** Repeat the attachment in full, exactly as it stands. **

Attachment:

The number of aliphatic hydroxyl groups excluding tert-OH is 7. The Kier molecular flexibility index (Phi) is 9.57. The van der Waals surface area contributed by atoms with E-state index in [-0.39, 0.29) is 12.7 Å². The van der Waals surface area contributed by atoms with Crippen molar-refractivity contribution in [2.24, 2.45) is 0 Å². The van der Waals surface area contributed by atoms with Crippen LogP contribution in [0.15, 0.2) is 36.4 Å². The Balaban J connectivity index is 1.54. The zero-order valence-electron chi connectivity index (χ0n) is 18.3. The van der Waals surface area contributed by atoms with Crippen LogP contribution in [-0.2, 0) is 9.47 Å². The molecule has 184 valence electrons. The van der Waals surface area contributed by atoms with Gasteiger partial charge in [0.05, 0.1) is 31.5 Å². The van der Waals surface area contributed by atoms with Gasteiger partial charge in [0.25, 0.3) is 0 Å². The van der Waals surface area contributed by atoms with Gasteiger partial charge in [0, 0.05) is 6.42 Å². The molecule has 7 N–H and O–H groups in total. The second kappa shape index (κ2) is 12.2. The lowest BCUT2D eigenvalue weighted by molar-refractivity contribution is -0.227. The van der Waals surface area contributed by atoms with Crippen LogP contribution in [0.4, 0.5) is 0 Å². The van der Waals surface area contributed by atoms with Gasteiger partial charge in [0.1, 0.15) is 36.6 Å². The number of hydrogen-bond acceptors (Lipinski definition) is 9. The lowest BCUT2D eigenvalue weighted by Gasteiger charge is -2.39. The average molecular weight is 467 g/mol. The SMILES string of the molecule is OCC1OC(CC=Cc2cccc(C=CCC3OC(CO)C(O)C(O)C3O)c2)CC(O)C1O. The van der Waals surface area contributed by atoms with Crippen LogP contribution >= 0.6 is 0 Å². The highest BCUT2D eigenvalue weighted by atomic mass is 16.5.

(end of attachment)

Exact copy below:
The number of aliphatic hydroxyl groups excluding tert-OH is 7. The Kier molecular flexibility index (Phi) is 9.57. The van der Waals surface area contributed by atoms with E-state index in [-0.39, 0.29) is 12.7 Å². The van der Waals surface area contributed by atoms with Crippen molar-refractivity contribution in [2.24, 2.45) is 0 Å². The van der Waals surface area contributed by atoms with Crippen LogP contribution in [0.15, 0.2) is 36.4 Å². The Balaban J connectivity index is 1.54. The zero-order valence-electron chi connectivity index (χ0n) is 18.3. The van der Waals surface area contributed by atoms with Crippen LogP contribution in [-0.2, 0) is 9.47 Å². The molecule has 184 valence electrons. The van der Waals surface area contributed by atoms with Gasteiger partial charge in [0.05, 0.1) is 31.5 Å². The van der Waals surface area contributed by atoms with Gasteiger partial charge in [0.25, 0.3) is 0 Å². The van der Waals surface area contributed by atoms with Gasteiger partial charge in [0, 0.05) is 6.42 Å². The molecule has 7 N–H and O–H groups in total. The second kappa shape index (κ2) is 12.2. The lowest BCUT2D eigenvalue weighted by molar-refractivity contribution is -0.227. The van der Waals surface area contributed by atoms with Crippen LogP contribution in [0.4, 0.5) is 0 Å². The van der Waals surface area contributed by atoms with Gasteiger partial charge in [0.1, 0.15) is 36.6 Å². The number of hydrogen-bond acceptors (Lipinski definition) is 9. The lowest BCUT2D eigenvalue weighted by Gasteiger charge is -2.39. The average molecular weight is 467 g/mol. The SMILES string of the molecule is OCC1OC(CC=Cc2cccc(C=CCC3OC(CO)C(O)C(O)C3O)c2)CC(O)C1O. The van der Waals surface area contributed by atoms with Crippen LogP contribution >= 0.6 is 0 Å². The highest BCUT2D eigenvalue weighted by atomic mass is 16.5.